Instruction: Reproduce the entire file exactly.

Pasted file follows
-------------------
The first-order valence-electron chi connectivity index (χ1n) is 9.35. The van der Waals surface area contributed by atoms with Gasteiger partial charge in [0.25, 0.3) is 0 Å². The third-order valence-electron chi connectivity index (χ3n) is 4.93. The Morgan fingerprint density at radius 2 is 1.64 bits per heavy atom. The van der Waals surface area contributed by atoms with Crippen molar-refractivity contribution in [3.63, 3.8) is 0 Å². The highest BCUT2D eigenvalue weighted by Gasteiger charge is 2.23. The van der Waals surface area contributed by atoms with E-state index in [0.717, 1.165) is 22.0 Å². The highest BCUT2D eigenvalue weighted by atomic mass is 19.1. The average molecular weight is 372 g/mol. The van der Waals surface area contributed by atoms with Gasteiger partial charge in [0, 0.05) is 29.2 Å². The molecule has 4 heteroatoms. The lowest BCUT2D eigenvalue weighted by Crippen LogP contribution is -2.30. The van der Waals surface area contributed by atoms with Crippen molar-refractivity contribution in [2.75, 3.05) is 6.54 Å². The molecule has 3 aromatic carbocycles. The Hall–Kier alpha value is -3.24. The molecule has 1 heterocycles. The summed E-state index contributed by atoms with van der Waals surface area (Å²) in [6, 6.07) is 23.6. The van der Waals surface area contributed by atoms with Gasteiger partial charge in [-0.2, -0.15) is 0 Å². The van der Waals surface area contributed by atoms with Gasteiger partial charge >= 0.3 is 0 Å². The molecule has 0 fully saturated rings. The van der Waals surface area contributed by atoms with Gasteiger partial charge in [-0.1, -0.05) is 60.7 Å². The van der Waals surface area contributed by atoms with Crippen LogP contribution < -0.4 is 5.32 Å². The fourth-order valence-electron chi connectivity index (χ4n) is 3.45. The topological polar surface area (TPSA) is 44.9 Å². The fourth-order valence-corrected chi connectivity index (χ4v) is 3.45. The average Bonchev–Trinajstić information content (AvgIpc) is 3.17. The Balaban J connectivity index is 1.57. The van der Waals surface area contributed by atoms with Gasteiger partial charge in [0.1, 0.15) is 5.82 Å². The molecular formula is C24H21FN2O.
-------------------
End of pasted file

The first-order valence-electron chi connectivity index (χ1n) is 9.35. The van der Waals surface area contributed by atoms with Gasteiger partial charge in [0.25, 0.3) is 0 Å². The third-order valence-electron chi connectivity index (χ3n) is 4.93. The Morgan fingerprint density at radius 2 is 1.64 bits per heavy atom. The van der Waals surface area contributed by atoms with Crippen molar-refractivity contribution in [3.63, 3.8) is 0 Å². The highest BCUT2D eigenvalue weighted by Gasteiger charge is 2.23. The van der Waals surface area contributed by atoms with E-state index in [0.717, 1.165) is 22.0 Å². The highest BCUT2D eigenvalue weighted by atomic mass is 19.1. The average molecular weight is 372 g/mol. The van der Waals surface area contributed by atoms with Gasteiger partial charge in [0, 0.05) is 29.2 Å². The molecule has 4 heteroatoms. The lowest BCUT2D eigenvalue weighted by Crippen LogP contribution is -2.30. The van der Waals surface area contributed by atoms with Crippen molar-refractivity contribution in [2.75, 3.05) is 6.54 Å². The molecule has 3 aromatic carbocycles. The Hall–Kier alpha value is -3.24. The molecule has 1 heterocycles. The summed E-state index contributed by atoms with van der Waals surface area (Å²) in [6, 6.07) is 23.6. The van der Waals surface area contributed by atoms with Gasteiger partial charge in [-0.2, -0.15) is 0 Å². The van der Waals surface area contributed by atoms with Gasteiger partial charge >= 0.3 is 0 Å². The molecule has 0 fully saturated rings. The van der Waals surface area contributed by atoms with Gasteiger partial charge in [-0.1, -0.05) is 60.7 Å². The van der Waals surface area contributed by atoms with Crippen LogP contribution < -0.4 is 5.32 Å². The fourth-order valence-electron chi connectivity index (χ4n) is 3.45. The topological polar surface area (TPSA) is 44.9 Å². The fourth-order valence-corrected chi connectivity index (χ4v) is 3.45. The average Bonchev–Trinajstić information content (AvgIpc) is 3.17. The Balaban J connectivity index is 1.57. The van der Waals surface area contributed by atoms with Gasteiger partial charge in [0.1, 0.15) is 5.82 Å². The molecular formula is C24H21FN2O.